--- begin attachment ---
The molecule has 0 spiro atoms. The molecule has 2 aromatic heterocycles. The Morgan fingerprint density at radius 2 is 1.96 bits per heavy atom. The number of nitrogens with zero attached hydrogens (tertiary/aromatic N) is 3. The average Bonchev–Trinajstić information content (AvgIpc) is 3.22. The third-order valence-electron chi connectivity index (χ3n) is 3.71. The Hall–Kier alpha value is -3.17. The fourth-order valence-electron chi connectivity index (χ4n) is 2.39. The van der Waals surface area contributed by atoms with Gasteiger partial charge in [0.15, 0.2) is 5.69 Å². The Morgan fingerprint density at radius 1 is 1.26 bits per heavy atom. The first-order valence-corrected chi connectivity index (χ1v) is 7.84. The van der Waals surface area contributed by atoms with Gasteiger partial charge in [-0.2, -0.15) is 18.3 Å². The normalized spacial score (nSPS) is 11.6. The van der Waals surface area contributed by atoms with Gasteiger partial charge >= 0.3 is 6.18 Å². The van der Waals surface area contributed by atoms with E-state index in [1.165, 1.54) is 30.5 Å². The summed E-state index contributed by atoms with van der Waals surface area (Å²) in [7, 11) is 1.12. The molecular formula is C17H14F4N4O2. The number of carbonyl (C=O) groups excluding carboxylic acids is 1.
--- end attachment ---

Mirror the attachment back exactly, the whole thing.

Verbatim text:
The molecule has 0 spiro atoms. The molecule has 2 aromatic heterocycles. The Morgan fingerprint density at radius 2 is 1.96 bits per heavy atom. The number of nitrogens with zero attached hydrogens (tertiary/aromatic N) is 3. The average Bonchev–Trinajstić information content (AvgIpc) is 3.22. The third-order valence-electron chi connectivity index (χ3n) is 3.71. The Hall–Kier alpha value is -3.17. The fourth-order valence-electron chi connectivity index (χ4n) is 2.39. The van der Waals surface area contributed by atoms with Gasteiger partial charge in [0.15, 0.2) is 5.69 Å². The Morgan fingerprint density at radius 1 is 1.26 bits per heavy atom. The first-order valence-corrected chi connectivity index (χ1v) is 7.84. The van der Waals surface area contributed by atoms with Gasteiger partial charge in [-0.2, -0.15) is 18.3 Å². The normalized spacial score (nSPS) is 11.6. The van der Waals surface area contributed by atoms with Gasteiger partial charge >= 0.3 is 6.18 Å². The van der Waals surface area contributed by atoms with E-state index in [1.165, 1.54) is 30.5 Å². The summed E-state index contributed by atoms with van der Waals surface area (Å²) in [7, 11) is 1.12. The molecular formula is C17H14F4N4O2. The number of carbonyl (C=O) groups excluding carboxylic acids is 1.